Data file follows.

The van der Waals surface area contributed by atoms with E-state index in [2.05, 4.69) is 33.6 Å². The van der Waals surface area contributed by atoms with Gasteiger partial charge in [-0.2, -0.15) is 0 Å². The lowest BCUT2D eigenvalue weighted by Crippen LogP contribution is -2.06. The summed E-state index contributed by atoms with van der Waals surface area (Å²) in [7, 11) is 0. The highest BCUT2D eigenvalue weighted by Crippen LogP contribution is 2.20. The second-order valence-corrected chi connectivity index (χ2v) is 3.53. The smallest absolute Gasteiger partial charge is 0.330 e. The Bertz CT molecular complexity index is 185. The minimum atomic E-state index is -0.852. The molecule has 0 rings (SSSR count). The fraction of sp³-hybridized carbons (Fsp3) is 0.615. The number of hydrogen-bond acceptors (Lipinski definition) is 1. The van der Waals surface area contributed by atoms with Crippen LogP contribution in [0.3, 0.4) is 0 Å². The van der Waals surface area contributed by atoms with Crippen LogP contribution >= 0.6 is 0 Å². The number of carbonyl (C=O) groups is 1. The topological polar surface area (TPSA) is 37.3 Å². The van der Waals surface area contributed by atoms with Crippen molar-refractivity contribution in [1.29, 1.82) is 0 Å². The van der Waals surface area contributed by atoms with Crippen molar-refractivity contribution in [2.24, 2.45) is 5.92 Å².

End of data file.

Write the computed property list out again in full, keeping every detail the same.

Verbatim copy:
The van der Waals surface area contributed by atoms with E-state index in [2.05, 4.69) is 33.6 Å². The van der Waals surface area contributed by atoms with Gasteiger partial charge in [-0.2, -0.15) is 0 Å². The lowest BCUT2D eigenvalue weighted by Crippen LogP contribution is -2.06. The summed E-state index contributed by atoms with van der Waals surface area (Å²) in [7, 11) is 0. The highest BCUT2D eigenvalue weighted by Crippen LogP contribution is 2.20. The second-order valence-corrected chi connectivity index (χ2v) is 3.53. The smallest absolute Gasteiger partial charge is 0.330 e. The Bertz CT molecular complexity index is 185. The minimum atomic E-state index is -0.852. The molecule has 0 rings (SSSR count). The fraction of sp³-hybridized carbons (Fsp3) is 0.615. The number of hydrogen-bond acceptors (Lipinski definition) is 1. The van der Waals surface area contributed by atoms with Crippen LogP contribution in [0.3, 0.4) is 0 Å². The van der Waals surface area contributed by atoms with Crippen LogP contribution >= 0.6 is 0 Å². The number of carbonyl (C=O) groups is 1. The topological polar surface area (TPSA) is 37.3 Å². The van der Waals surface area contributed by atoms with Crippen molar-refractivity contribution in [1.29, 1.82) is 0 Å². The van der Waals surface area contributed by atoms with Crippen molar-refractivity contribution in [2.24, 2.45) is 5.92 Å².